James downed his drink and avoided the gaze of the other men seated around the table.
‘Not a good night for you is it Jimmy,’ Siebowicz said trying to get a rise out of him.
James got up and left with their jeers and catcalls following him. The fresh air of the alley hit like a slap in the face and he doubled over and retched. He’d just lost a lot of money that wasn’t his to lose.
‘Shit,’ he said quietly to himself.
He was two blocks from Al’s when he felt the eyes crawling up the back of his spine. James stopped and turned on the spot. A solitary pair of red tails lights turned off the Avenue in the distance but that was it. The rain had made everything slick and black like treacle.
James’s heart leapt as a figure emerged from the alley beside him. But it was just some old bum.
‘Real bad night friend, say, got any change,’ the derelict mumbled through half a mouthful of teeth.
Less than you he thought probably. He pulled the collar of his jacket closer and hurried away with the tramp yelling obscenities behind him.
The eyes stayed on him all the way back until suddenly he couldn’t take it anymore. He was running, splashing, his breathing ragged. And waiting. Waiting for a hand to fall on his shoulder. James practically fell up the steps and careened through the doorway.
James put his head back against them. The heavy doors of the church were his shield. He took a deep breath. The familiar scents of incense and polish calmed him. A few heads were bowed at prayer but none had turned at his entry. James composed himself. He pushed back his hair and removed his sodden jacket. His priest’s collar slipped back in place and with it a semblance of calm. He was safe.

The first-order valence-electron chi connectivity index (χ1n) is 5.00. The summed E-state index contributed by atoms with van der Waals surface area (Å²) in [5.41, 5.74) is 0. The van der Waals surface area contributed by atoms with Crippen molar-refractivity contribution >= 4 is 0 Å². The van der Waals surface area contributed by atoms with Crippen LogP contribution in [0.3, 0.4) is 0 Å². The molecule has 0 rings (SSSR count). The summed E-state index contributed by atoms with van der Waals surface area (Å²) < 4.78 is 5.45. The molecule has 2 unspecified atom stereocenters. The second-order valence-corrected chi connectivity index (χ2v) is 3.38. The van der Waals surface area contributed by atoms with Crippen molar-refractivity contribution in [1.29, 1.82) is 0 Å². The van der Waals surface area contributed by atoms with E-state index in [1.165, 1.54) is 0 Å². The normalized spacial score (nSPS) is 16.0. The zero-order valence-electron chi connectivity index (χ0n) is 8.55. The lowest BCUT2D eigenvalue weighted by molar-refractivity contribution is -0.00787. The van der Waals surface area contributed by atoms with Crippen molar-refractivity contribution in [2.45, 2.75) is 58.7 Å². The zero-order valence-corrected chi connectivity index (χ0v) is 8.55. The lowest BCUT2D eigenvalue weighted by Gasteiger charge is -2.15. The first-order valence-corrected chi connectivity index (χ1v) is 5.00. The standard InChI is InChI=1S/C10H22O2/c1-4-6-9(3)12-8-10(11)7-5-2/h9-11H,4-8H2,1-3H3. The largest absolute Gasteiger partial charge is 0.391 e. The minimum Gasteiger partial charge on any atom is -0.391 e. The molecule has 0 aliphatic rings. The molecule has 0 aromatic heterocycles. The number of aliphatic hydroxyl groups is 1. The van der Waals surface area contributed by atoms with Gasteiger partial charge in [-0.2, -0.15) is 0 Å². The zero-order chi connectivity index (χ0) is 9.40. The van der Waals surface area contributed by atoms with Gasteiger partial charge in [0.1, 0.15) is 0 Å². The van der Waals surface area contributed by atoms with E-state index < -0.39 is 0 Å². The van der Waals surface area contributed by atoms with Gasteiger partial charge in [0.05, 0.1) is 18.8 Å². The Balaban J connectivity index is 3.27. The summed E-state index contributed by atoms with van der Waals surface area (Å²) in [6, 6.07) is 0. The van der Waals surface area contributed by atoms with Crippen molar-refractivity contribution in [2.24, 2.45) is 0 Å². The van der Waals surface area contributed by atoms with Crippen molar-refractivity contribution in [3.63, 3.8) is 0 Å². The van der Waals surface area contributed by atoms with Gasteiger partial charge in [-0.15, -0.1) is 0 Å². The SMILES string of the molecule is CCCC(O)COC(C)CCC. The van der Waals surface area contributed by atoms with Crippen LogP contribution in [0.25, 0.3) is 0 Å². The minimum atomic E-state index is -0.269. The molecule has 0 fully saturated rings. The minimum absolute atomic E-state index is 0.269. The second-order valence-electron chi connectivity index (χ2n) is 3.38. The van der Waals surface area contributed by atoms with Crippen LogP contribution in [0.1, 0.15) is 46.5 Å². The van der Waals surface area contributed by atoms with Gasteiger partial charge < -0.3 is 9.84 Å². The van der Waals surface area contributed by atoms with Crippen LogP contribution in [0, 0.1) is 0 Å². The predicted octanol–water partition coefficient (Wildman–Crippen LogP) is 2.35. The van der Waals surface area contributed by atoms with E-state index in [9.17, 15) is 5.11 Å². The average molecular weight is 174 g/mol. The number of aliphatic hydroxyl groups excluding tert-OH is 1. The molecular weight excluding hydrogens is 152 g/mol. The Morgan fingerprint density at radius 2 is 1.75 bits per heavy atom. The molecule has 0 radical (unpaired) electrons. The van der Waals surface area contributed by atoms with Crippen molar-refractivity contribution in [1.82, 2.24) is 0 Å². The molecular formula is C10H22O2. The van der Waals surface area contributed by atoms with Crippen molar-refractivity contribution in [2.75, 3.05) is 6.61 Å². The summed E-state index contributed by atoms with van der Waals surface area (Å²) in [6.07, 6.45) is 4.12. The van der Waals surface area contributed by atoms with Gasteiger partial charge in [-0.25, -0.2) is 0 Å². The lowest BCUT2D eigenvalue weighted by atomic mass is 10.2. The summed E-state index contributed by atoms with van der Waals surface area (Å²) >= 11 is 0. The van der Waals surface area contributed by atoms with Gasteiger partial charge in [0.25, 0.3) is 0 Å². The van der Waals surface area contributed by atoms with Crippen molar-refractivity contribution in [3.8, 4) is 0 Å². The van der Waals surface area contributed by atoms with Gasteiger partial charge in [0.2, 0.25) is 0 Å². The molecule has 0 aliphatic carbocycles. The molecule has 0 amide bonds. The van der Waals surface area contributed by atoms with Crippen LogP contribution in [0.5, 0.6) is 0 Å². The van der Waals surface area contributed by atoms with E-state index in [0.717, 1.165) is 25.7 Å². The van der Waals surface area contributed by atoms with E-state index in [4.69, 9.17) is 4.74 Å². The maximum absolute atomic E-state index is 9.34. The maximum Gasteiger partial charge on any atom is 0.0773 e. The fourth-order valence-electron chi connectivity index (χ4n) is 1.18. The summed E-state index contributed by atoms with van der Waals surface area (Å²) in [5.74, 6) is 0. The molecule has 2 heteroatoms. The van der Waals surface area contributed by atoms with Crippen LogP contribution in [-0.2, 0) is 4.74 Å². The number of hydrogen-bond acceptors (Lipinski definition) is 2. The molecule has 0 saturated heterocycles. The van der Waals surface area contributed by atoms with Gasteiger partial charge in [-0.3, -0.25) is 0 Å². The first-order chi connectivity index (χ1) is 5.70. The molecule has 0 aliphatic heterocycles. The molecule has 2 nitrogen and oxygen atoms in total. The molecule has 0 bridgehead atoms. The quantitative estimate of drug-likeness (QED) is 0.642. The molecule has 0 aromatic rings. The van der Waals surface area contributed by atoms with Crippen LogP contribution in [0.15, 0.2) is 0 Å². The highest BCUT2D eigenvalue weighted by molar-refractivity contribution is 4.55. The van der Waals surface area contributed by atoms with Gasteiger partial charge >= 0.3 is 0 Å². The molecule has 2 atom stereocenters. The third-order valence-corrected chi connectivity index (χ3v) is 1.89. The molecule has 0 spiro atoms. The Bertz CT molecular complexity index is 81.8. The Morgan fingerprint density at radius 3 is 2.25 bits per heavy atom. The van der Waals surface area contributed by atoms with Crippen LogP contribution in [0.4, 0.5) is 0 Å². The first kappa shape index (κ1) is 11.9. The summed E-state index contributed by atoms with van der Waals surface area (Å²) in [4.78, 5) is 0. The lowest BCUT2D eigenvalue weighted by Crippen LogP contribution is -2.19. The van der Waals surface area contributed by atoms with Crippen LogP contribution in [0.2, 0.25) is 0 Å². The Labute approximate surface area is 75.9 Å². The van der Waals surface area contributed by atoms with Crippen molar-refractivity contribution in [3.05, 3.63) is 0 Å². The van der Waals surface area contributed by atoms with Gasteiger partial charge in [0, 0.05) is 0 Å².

James was awoken by a gentle cough. He hadn’t realised he’d drifted off.
‘I’ve come to confess Father,’ an Irish voice said from behind the partition.
James cleared his throat. ‘Yes. I will hear you,’ he said. He worked a dry tongue around his mouth as he forced away the last vestures of sleep.
‘A terrible sin Father,’ the voice said calmly.
‘God asks only that you repent,’ James replied.
The man chuckled. ‘That simple Father? Just as bloody well.’
A terrible, slow suspicion dragged itself over James leaving in its wake an even worse realisation. In spite of himself he pressed his eye to the wooden partition.
The shotgun looked back.
‘Your debts caught up with you Father.’
James had just enough time to whimper before it went off.
A fun one to do – the topics here were priest and noir.
For these 500 word short stories I am working on a theme and topic suggested to me at random, normally through asking friends on Facebook. Feel free to message me with a suggestion of your own. I will consider anything that’s not too gratuitous or explicit.AM.